Jogindar Singh, Indo-Tibetan Border Police
SASER KANGRI, 25,170 feet, meaning “Yellow Snow Mountain” * in Ladakhi, lies in the eastern Karakoram, guarded by three satellites, Saser II, III and IV (24,650, 24,560 and 24,330 feet). It has attracted the attention of mountaineers since the last century. Neve, Millais and Tyndale-Biscoe explored the region in 1899 and reached 20,580 feet on a peak east of Panamik. Longstaff climbed to 18,000 feet in 1909 and the Vissers came in 1929. Col J.O.M. Roberts led an expedition there in 1946, Major Nandu Jayal in 1956 and Major Harsh Bahuguna in 1970.
After information was collected and ground reconnaissance made in early 1972, it was decided to discard the conventional route from the Nubra valley side in 1973 and attempt it from the opposite side, from the east, from the Shyok River. This route had been considered almost impossible because the trail crosses the Shyok River continuously; when the weather is favorable for mountaineering, the river swells and submerges the trail. We proposed to make a very early-season start and return by a different route, following the Shyok farther upstream. The trip to Base Camp and back would be some 375 miles in all. Due to the early season, the only means of getting to Leh was by air, which we reached on March 30. The next four weeks were utilized for acclimatization, toughening up and advanced training in ice-craft and rock-climbing.
On April 26, after offering prayers in the Gompa, Mandir and Gurud-wara, we left Leh for Zingral by vehicle. It took us three days from there to cross the snow-bound Chang La (17,352 feet) and another week of long marches up the sandy, arid Shyok valley. We averaged five to six icy-cold river crossings per day—33 in all—at altitudes from 13,500 to 15,000 feet. Base Camp was at the snout of the North Shukpa Kunchang Glacier at 15,000 feet in a rocky, bare, desolate area where no blade of grass grows. An afternoon snowfall was a regular phenomenon. The nearest habitation was 80 miles away, preventing any local support.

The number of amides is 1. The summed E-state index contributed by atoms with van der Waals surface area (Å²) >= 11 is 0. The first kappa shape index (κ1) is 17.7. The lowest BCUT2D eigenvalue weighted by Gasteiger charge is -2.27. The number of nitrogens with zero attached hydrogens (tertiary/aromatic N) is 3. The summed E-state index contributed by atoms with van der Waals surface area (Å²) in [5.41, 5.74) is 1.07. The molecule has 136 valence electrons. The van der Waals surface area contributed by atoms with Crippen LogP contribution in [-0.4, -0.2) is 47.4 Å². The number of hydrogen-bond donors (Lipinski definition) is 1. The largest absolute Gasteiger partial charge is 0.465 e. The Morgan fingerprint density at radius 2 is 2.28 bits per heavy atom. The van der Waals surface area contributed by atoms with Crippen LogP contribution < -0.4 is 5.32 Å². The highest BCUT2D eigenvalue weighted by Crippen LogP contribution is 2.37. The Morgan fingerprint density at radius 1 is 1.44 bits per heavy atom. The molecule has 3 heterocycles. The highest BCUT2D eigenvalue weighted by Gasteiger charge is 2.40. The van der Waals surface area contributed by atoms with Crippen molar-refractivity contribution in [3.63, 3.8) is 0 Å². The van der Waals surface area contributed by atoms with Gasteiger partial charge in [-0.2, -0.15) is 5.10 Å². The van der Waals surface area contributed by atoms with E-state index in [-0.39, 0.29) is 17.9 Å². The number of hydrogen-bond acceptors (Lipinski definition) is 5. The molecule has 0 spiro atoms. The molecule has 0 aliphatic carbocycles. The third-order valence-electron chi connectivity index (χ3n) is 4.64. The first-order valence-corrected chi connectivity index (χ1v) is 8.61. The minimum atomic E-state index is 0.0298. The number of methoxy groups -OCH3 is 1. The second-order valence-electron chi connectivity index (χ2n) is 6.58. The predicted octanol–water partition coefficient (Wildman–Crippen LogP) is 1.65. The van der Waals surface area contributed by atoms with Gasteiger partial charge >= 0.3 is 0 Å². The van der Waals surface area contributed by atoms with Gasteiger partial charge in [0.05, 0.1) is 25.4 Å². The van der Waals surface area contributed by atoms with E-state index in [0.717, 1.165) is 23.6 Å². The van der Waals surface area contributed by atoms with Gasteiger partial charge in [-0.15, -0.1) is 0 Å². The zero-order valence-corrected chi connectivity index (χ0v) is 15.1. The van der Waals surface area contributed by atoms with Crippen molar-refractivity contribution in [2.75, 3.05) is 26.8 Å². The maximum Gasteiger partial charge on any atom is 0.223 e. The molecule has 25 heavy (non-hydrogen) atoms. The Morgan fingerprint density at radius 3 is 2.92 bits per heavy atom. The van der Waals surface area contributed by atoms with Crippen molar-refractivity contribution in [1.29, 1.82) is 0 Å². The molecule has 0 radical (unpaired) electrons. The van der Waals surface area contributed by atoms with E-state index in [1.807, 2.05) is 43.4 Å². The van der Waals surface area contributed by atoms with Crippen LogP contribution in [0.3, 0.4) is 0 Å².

The supply line from Base Camp to the summit was exceptionally long, over 20 miles on the map and about 30 miles as we had to climb. It took three weeks of relentless toil to forge a route through this interminable glacier up to 21,600 feet. The first 2000-foot-high icefall entailed fixing 1000 feet of rope. Camps I, II, III IV and V were at 16,800, 17,600, 18,600, 20,700 and 21,600 feet. The weather turned bad, forcing our climbers down to lower camps on May 28. When it cleared, they moved up on June 2 to reoccupy the higher camps and come to grips with the mountain. A route was opened through the second very difficult icefall —we used a total of 5000 feet of fixed rope—and Camp VI was established on June 4 at 23,590 feet. On June 5 Dawa Nurbu, Da Tenzing, Nima Tenzing and Thondup left Camp VI. Gale winds at times forced them to move on all fours. They finally reached the summit at 10:45 A.M.
On June 6 Y.C. Khanna, G.S. Bangu, Pemba Tharkey, Roshan Lal, Rinjee, Budhiman and Rabgais followed in their footsteps and reached the summit at 1:20 P.M. On June 7 Mohindar Singh, Sonam Pulzor and Rigzin Mutup paid their homage at the summit. We thanked the Almighty for his indulgence, bowed our heads in silent prayers and withdrew from the mountain.
After retracing our steps to Mandaltang on the Shyok River on June 23, we headed north, opposite to the direction of our approach. We avoided all river crossings but two by climbing the steep, difficult rocks on the bank of the river. We crossed two snow-bound passes north of Saser Kangri, the Saser La (17,480 feet) and the Tulum Puti La (16,635 feet) to reach Thoise. From there, following the traditional route and crossing the snowy Khardung La (18,380 feet), we reached Leh on July 4.
Summary of Statistics:
Area: Eastern Karakoram, Ladakh, India.
First Ascent: Saser Kangri, 25,170 feet, June 5, 1973 (Dawa Nurbu, Da Tenzing, Nima Tenzing, Thondup); June 6 (Y.C. Khanna, G.S. Bhangu, Pemba Tharkey, Roshan Lal, Rinjee, Budhiman, Rabgais): June 7 (Mohindar Singh, Sonam Pulzor, Rigzin Mutup).
Note: This expedition, led by Commander Jogindar Singh, made the highest first ascent yet accomplished by an Indian expedition.
* More exactly it means “Golden Earth Ice Peak”: sa = earth, ser = gold, gang = ice, ri = peak. —Editor